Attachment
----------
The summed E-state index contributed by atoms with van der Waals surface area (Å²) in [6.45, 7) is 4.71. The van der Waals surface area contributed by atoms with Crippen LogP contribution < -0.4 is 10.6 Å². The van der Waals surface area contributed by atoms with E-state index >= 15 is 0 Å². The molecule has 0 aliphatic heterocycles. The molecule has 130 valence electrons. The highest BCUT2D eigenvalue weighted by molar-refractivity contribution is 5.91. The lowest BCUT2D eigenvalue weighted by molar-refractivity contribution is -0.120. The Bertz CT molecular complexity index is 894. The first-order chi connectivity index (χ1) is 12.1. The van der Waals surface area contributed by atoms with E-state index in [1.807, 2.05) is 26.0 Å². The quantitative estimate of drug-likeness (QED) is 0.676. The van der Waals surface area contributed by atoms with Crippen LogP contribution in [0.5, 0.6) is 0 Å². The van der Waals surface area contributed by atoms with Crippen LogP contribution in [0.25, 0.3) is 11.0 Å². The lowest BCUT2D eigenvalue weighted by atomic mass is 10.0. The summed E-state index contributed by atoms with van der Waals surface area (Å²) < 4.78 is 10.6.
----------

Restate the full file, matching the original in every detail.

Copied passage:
The summed E-state index contributed by atoms with van der Waals surface area (Å²) in [6.45, 7) is 4.71. The van der Waals surface area contributed by atoms with Crippen LogP contribution < -0.4 is 10.6 Å². The van der Waals surface area contributed by atoms with E-state index >= 15 is 0 Å². The molecule has 0 aliphatic heterocycles. The molecule has 130 valence electrons. The highest BCUT2D eigenvalue weighted by molar-refractivity contribution is 5.91. The lowest BCUT2D eigenvalue weighted by molar-refractivity contribution is -0.120. The Bertz CT molecular complexity index is 894. The first-order chi connectivity index (χ1) is 12.1. The van der Waals surface area contributed by atoms with E-state index in [1.807, 2.05) is 26.0 Å². The quantitative estimate of drug-likeness (QED) is 0.676. The van der Waals surface area contributed by atoms with Crippen LogP contribution in [0.5, 0.6) is 0 Å². The van der Waals surface area contributed by atoms with Crippen LogP contribution in [0.25, 0.3) is 11.0 Å². The lowest BCUT2D eigenvalue weighted by atomic mass is 10.0. The summed E-state index contributed by atoms with van der Waals surface area (Å²) < 4.78 is 10.6.